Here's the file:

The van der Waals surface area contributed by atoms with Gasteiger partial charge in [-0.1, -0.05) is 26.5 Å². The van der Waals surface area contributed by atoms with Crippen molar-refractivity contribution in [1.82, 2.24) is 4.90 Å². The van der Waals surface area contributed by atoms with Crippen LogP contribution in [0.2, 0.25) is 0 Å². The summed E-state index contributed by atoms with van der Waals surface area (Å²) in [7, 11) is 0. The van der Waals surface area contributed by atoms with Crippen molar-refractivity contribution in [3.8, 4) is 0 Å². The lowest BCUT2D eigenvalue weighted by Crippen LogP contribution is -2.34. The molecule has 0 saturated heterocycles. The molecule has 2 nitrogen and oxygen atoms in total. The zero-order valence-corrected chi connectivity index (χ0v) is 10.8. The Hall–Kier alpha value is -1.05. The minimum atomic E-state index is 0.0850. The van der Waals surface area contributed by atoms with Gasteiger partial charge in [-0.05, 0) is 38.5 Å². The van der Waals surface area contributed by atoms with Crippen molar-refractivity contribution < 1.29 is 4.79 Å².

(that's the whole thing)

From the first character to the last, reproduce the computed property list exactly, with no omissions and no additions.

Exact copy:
The van der Waals surface area contributed by atoms with Gasteiger partial charge in [-0.1, -0.05) is 26.5 Å². The van der Waals surface area contributed by atoms with Crippen molar-refractivity contribution in [1.82, 2.24) is 4.90 Å². The van der Waals surface area contributed by atoms with Crippen LogP contribution in [0.2, 0.25) is 0 Å². The summed E-state index contributed by atoms with van der Waals surface area (Å²) in [7, 11) is 0. The van der Waals surface area contributed by atoms with Crippen molar-refractivity contribution in [3.8, 4) is 0 Å². The lowest BCUT2D eigenvalue weighted by Crippen LogP contribution is -2.34. The molecule has 0 saturated heterocycles. The molecule has 2 nitrogen and oxygen atoms in total. The zero-order valence-corrected chi connectivity index (χ0v) is 10.8. The Hall–Kier alpha value is -1.05. The minimum atomic E-state index is 0.0850. The van der Waals surface area contributed by atoms with Gasteiger partial charge in [-0.05, 0) is 38.5 Å². The van der Waals surface area contributed by atoms with Crippen molar-refractivity contribution < 1.29 is 4.79 Å².